CHICAGO — What should you do when you have a food health crisis at your c-store? There’ll be no time to develop a plan when it occurs, so develop a plan now if you don’t have one.
In the “Food Safety Roundtable: Protecting Public Health and Your Brand” session at the 2021 NACS Show in Chicago, four experts challenged attendees to brainstorm strategies and solutions to scenarios that could imperil their c-stores.
In one first scenario, a c-store was blasted on social media by a customer who claimed she and her son got sick eating pizza and an egg and cheese sandwich.
In this discussion scenario, advice was to let the public know the store does everything according to local health and safety guidelines, and to point out that while there might have been an incident where someone got sick from the store’s food, not admit any wrongdoing. Instead, store officials should let the public know they’re investigating and have established protocols and guidelines they are following. Get out in front of the situation, be humble, and stress the store has the highest standards and food safety protocols—and point out that each store has trained food safety managers on duty and that the store has passed all health inspections.
“Investigate and communicate,” said Dr. Jay Ellingson (far left in picture above), chief scientific officer at La Crosse, Wis.-based Kwik Trip.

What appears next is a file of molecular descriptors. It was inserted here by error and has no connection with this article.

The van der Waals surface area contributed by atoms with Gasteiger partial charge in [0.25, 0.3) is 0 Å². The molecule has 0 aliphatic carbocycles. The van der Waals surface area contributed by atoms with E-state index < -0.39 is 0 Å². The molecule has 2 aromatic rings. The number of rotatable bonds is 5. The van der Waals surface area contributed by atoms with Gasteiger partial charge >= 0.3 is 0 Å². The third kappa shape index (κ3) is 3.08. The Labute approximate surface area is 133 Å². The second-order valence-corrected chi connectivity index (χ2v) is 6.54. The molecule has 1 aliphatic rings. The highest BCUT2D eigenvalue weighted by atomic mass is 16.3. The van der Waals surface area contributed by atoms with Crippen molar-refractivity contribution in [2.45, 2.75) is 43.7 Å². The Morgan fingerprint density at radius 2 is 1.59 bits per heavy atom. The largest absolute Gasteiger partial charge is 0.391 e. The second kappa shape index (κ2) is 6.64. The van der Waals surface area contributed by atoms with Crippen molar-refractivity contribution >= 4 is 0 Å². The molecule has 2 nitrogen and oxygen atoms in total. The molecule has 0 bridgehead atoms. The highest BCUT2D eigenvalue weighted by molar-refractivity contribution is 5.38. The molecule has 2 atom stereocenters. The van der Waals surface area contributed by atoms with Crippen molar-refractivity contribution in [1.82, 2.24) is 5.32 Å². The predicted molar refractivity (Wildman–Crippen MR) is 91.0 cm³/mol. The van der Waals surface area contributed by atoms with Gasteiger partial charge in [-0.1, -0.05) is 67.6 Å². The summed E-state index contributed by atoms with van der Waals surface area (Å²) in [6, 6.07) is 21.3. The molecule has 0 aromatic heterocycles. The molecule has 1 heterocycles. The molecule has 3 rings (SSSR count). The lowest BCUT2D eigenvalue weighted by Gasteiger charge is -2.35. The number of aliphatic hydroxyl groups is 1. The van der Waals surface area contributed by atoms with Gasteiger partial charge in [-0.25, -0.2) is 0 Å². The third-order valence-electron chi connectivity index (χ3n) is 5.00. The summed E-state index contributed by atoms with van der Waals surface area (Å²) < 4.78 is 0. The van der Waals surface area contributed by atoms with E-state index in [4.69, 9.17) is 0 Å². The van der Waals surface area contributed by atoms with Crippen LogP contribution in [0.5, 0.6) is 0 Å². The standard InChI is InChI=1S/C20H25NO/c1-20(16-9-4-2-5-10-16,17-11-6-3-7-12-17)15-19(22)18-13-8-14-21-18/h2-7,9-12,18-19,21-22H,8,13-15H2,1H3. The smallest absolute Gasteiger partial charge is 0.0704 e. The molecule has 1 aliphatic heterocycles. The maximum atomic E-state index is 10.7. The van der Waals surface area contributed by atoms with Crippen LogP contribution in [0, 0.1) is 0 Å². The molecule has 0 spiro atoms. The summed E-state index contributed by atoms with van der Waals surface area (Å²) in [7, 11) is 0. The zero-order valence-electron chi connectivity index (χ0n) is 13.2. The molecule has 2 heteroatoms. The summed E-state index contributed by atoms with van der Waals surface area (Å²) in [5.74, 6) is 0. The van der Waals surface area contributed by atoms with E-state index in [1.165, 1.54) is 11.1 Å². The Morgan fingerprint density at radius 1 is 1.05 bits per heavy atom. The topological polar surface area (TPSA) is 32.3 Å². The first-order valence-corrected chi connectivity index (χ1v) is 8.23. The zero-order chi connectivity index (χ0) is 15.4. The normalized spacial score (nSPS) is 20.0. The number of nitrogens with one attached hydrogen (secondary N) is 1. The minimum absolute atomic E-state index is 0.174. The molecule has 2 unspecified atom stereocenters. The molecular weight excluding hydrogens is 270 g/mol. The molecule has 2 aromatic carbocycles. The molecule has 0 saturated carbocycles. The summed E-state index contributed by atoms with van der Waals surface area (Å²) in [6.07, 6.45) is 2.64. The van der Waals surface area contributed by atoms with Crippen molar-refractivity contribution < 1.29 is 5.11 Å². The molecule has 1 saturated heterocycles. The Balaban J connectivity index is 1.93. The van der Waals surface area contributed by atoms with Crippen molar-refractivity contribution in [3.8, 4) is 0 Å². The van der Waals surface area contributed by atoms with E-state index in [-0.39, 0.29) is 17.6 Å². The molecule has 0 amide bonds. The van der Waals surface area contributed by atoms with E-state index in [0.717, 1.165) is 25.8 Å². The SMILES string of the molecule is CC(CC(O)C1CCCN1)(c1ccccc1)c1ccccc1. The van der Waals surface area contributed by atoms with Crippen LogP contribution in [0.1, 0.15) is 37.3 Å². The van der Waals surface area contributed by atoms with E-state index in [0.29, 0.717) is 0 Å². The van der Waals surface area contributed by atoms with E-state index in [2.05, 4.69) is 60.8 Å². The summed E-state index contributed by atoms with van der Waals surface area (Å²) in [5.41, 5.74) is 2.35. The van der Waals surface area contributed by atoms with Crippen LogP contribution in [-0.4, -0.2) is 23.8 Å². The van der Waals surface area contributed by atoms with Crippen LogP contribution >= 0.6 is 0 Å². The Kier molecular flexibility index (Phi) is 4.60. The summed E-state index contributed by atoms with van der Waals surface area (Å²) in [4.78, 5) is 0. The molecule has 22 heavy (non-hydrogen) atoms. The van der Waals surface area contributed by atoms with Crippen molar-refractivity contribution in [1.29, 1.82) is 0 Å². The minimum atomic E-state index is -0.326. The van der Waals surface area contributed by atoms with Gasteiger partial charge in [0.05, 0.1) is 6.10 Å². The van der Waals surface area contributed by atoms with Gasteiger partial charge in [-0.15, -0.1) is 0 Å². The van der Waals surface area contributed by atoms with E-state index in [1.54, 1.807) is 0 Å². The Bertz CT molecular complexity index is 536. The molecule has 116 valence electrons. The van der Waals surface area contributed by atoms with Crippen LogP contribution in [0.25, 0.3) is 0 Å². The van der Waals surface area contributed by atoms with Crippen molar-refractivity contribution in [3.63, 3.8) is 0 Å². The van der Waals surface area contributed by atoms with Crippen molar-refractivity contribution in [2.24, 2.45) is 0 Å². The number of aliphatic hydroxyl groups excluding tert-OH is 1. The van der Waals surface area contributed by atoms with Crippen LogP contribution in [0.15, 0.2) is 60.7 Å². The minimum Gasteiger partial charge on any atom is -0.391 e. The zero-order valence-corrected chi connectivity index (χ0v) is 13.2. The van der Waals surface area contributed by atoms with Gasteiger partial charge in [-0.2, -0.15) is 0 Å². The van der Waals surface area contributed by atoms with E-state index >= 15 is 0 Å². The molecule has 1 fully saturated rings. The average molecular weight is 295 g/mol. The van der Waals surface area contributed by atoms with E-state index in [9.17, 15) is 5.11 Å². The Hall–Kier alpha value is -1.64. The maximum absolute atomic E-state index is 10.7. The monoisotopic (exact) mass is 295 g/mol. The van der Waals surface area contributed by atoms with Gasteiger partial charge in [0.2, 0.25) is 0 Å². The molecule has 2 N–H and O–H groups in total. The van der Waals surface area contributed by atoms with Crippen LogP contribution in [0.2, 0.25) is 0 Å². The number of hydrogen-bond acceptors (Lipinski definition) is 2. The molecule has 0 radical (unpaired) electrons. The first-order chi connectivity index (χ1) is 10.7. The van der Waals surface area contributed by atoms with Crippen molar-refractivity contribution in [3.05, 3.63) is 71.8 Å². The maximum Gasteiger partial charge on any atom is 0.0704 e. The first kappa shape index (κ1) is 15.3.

Chris Blasinsky (far right in picture above), NACS content communications strategist, added, “You are in crisis communications.”
An attendee saidd that store management should investigate when and where this happened, with Nancy Wilson (second from left in picture above), director of quality assurance, risk and safety at Wawa, Pa.-based Wawa, asking, “Is this a trend or a one-time event?”
It goes a long way to have a good relationship with the health inspector, with him or her knowing you’re trying to do the right thing. “The last thing you want is to have a conversation with a health inspector for the first time” in this scenario, Wilson said. Added a man in the audience: “If they call first, you know you’ve lost.”
In a crisis like this, Wilson said, the last thing store officials want to be doing is creating and assembling materials for the first time. “The PR department would be one of my first calls, as would the health department,” she said. “We also have a food safety fact sheet specific to our company—training and programs—that if we have to go public with this shows we have standards in place. You want to keep your credibility through this.”
Jeremy Zenlea (second from right in picture above), head of health and safety at Westborough, Mass.-based EG Group, said no one at the c-store should approach the health department until the company has all the details of the specific case and a followup plan.
“What you don’t know is you’re ringing a lot of bells you might not want to ring yet,” he said. “When you do call health department, give only the details you have specific to this incident.”
It’s important to prevent the incident from snowballing, he added. “Be very direct in what you’re telling the health department,” he said. “There must be one designated person who doesn’t overshare and exposes your company.”
Wilson added that store officials should visit the store and investigate if there are any problems. “If you uncover problems, share them with the health department,” she said.
Finally, Ellingson said to stick to the facts. “That builds trust with the government," he said. “You have to have plans in place because it will happen. It might be small, but it will happen.”